A Greater Victoria couple who ran clandestine drug labs in North Saanich and Shawnigan Lake has pleaded guilty to producing and selling anabolic steroids.
“Your conduct was outrageous and it was dangerous,” Justice Geoff Gaul said as he sentenced Meagan Breanna Blake and her partner Christopher Hyland in B.C. Supreme Court.
“You were chefs cooking up a serious cocktail of dangerous substances in a relatively sophisticated laboratory operation,” Gaul said.
“You then marketed these substances under a fictitious name using professional looking labels for profit. … Some, if not most, of those who purchased these substances from you had no idea whatsoever that Serivek Pharmaceuticals was a clandestine laboratory operation being run by two young adults.”
At the sentencing hearing last week, federal prosecutor Baljiner Girn told the court that Sidney-North Saanich RCMP started investigating a drug lab in an outbuilding rented by Blake on Quatsino Drive in North Saanich in December 2015.
They discovered that Canadian Border Service Agency agents had intercepted packages addressed to C. Hyland from Hong Kong containing anabolic steroids, Viagra, Cialis, Tamoxifen and GBL, which can be used to make the “date rape drug” GBH, according to a lengthy agreed statement of facts.
On March 10, 2016, armed with a general warrant, officers secretly entered the outbuilding and found two pill presses and an industrial powder mixer. The officers found labels with the name “Serivek Pharmaceuticals” and several pages of handwritten notes showing calculations of pills, and pill bottles, the statement said.
The officers took liquid and powder samples, which were analyzed by Health Canada and found to be GHB, three forms of anabolic steroids, Cialis, Viagra and Tamoxifen.
On May 26, officers again entered the lab and took samples of what turned out to be GBL, Letrozole (a cancer drug), and an anabolic steroid.
When officers made a third covert entry into the building on June 28, the lab was gone.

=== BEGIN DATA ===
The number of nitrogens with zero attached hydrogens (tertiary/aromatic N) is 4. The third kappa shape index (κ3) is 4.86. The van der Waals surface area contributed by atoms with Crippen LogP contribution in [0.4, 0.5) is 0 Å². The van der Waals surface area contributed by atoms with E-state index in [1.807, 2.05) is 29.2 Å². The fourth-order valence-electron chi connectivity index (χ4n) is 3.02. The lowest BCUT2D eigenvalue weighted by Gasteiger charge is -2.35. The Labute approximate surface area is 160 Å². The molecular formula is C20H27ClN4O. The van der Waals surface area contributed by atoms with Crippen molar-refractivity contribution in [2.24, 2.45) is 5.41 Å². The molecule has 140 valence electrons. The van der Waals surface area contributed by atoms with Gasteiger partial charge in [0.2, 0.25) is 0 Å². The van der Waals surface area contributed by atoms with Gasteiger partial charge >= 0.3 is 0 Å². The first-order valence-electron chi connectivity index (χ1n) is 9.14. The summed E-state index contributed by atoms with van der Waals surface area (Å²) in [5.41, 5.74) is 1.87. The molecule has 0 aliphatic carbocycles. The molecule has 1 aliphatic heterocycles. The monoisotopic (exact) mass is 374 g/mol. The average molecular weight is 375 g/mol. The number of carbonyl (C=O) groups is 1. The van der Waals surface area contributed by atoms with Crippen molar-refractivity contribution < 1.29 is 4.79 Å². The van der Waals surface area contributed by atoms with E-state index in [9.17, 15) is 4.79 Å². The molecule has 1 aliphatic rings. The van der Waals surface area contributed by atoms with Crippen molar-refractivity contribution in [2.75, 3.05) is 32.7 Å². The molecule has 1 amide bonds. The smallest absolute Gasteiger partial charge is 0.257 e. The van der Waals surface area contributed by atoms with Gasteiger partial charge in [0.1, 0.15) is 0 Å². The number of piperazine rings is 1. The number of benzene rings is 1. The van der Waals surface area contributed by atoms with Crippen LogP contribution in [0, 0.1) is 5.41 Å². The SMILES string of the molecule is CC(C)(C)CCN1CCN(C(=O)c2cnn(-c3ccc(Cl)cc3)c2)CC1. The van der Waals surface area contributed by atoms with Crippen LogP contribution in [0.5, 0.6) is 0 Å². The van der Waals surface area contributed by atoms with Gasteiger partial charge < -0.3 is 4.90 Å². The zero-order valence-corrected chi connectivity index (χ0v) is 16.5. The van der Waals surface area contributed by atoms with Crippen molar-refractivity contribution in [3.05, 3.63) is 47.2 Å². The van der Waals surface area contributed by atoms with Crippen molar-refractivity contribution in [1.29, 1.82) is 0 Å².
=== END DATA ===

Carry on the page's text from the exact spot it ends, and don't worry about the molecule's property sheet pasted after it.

The next day, police saw Hyland leave a home on Ravenhill Drive in Shawnigan Lake with a large jerry can, which he placed near a car owned by another man, James Rempel. Hyland, Rempel and Blake got in the car.
Soon after, they were arrested by the Saanich police street crime section.
Officers found two 25-litre jerry cans filled with GHB and two water bottles of GBL. There was also a pH test kit in a bin on the back seat.
Police searched the Ravenhill home and found a lab, two pill presses and pills. An industrial power mixer was in the garage near canisters of raw anabolic steroids.
They also found vials of liquid anabolic steroids labelled Serivek Pharmaceuticals, three jugs of GBL and three kilograms of Viagra. In the kitchen, police found a large cooking pot with remnants of GHB.
According to the agreed statement of facts, the total volume of GBL seized was 75 litres.
“This volume of GBL converted to GHB would result in the production of 622 litres of GHB or 124,500 individual doses,” Girn told the court.
The street value would be more than $600,000, she said.
The total approximate value of the anabolic steroids and pharmaceuticals was $45,248.
Blake, 28, a former University of Victoria biology student, pleaded guilty to three counts of producing various anabolic steroids and three counts of possession of anabolic steroids for the purpose of trafficking.
Gaul accepted a joint submission and handed Blake an 18-month conditional jail sentence, 100 hours of community service and a $10,000 fine.
Hyland, 28, pleaded guilty to the same six counts, plus unlawfully producing GHB, commonly known as the date rape drug, unlawful possession of GHB for the purpose of trafficking, and unlawfully transporting GBL, a substance used to manufacture GHB.
The offences took place in the spring of 2016 when he was on probation.
Hyland, who studied philosophy at UVic, was sentenced to 30 months in prison and fined $10,000.
Since their arrest in 2016, both have made great strides in turning their lives around, Gaul said. He accepted that they recognized the seriousness of their actions and were remorseful.
Blake’s lawyer, Richard Neary, said his client had no criminal record.
She won numerous medals in equestrian events and has worked since the age of 15.
After her arrest, Blake immediately found work, Neary said. Her plan is to work as a dog groomer.
“She has impressed people with her work ethic and her dedication to her job. She’s someone people admire for her strong moral compass,” he said.
Defence lawyer Brad Hickford said Hyland has supported himself since the age of 14.
“In many ways, he was essentially living on the street at 14,” he said.
Around the age of 16, he started going to the gym and hanging around with people doing steroids. “It became part of his culture.”
Hyland worked as a security guard and a doorman while in university.
He is two credits short of his degree and plans to complete that, Hickford said.
Rempel was charged under the Controlled Drugs and Substances Act with unlawfully transporting GBL.
He was given an absolute discharge and ordered to pay a $1,000 victim fine surcharge.